Sarajevo: Siege Tour
Get There: Check out Sarajevo Funky Tours online, and on the day, meet in the last building on the left down the end of Besarina čikma 5.
Cost: 40BAM or €20 (plus entry to the war tunnel, which is 10BAM or 5BAM if you’ve got a student card)
It is all very well to wander the streets of Sarajevo in ignorance, marvelling at the bullet wounds in buildings and perhaps having someone show you on a map where Serbian snipers were stationed for nearly four years in an attempt to crush the city they had imprisoned. But if this is all you take away from your visit, not only will you be doing the thousands of men, women and children who were massacred an injustice – you will be doing yourself one.
“If you survived 1993, nothing else matters. There is no such thing as problems,” began our Sarajevo Funky Tours guide, who was just a boy of 13 when his hometown was besieged by the Army of Republika Srpska in an attempt to stop Bosnia breaking away from Yugoslavia. And so sums up the phenomenal attitude perpetuated by those who stayed in Sarajevo after the siege: do not forget the past, but don’t let it get in the way of the future.
Just seven of us met with our effervescent guide Faruk at 10am one sunny Tuesday. With the driving skills of The Stig, he navigated the windy city streets and sheer mountainous gradients to give us the most in-depth, astute and personal insight into the siege of Sarajevo. Faruk pointed out the bridge he would sprint across as a child, weighed down with water canisters and dodging the whiz of bullets, to reach the town’s only underground spring. He took us through the tunnel used as a bloodline to bring in food, medical supplies and even animals. He showed us where his friend was killed by shrapnel one day when they playing soccer, and where more than 100 children took to the sloped streets at midnight to go sledding one night when it snowed so much that the soldiers ceased fire.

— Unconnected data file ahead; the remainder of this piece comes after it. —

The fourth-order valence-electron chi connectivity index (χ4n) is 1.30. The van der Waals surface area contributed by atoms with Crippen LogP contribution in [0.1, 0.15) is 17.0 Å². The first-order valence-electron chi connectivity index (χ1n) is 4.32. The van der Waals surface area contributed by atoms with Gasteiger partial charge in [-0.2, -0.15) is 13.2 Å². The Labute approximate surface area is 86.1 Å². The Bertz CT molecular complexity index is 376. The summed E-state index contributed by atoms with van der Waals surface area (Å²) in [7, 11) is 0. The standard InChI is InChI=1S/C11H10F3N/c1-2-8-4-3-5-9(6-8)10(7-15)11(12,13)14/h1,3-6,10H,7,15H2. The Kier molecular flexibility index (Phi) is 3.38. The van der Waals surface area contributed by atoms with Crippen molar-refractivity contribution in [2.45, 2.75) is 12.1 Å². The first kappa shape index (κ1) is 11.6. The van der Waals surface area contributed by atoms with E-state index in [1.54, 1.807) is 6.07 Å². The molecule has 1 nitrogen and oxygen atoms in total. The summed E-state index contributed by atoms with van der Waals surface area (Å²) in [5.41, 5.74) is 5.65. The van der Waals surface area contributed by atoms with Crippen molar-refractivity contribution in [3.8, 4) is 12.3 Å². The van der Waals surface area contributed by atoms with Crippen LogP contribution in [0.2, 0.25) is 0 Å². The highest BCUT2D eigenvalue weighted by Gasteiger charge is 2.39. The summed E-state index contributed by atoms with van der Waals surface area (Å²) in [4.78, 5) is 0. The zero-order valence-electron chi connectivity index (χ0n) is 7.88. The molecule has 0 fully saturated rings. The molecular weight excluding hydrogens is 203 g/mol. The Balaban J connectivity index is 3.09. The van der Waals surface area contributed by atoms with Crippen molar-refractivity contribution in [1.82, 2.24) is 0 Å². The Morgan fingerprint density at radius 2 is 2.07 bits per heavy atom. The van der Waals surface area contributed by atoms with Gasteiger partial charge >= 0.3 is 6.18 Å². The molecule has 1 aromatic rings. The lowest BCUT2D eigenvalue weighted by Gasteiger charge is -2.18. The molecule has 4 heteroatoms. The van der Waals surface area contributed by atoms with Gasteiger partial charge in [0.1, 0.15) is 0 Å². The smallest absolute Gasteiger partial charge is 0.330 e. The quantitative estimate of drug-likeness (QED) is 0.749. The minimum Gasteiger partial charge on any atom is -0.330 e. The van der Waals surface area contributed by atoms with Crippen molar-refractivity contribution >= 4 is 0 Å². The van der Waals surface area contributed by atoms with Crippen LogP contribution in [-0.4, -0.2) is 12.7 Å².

Sarajevo Funky Tours went completely off the beaten track – a concept usually incompatible with the term “tour”. Keen to break the widely-held misconception that all Bosnia’s mountains are dangerous, they took us into the hills of Trebević to explore the hauntingly beautiful bobsled track and the remains of a restaurant remains from which the city was besieged. But what I liked most was that it imparted a message of stoicism, of hope and of new beginnings, focusing on Sarajevo’s future as well as its bloody past. We stopped for coffee at a sensational café overlooking the valley, chatted with local graffiti artists and petted the city’s many stray dogs.
Caring only about the quality of his delivery, Faruk silenced all incoming phone calls and didn’t show the slightest annoyance at the fact that the trip went nearly two hours overtime. To call the journey we undertook a “tour” is a massive injustice to what, to me, was both one of the most phenomenal things I have done in Europe.
A trip with Sarajevo Funky Tours is not like speeding through Normandy on a Topdeck bus, secretly catching up on sleep while someone barks dates through a microphone. It is not like wandering the compounds of Auschwitz with headphones on. It is not like buying a keyring that says “Gallipoli”. It is real and it is eye-opening, and it brings this vibrant city back to life as it so very well deserves.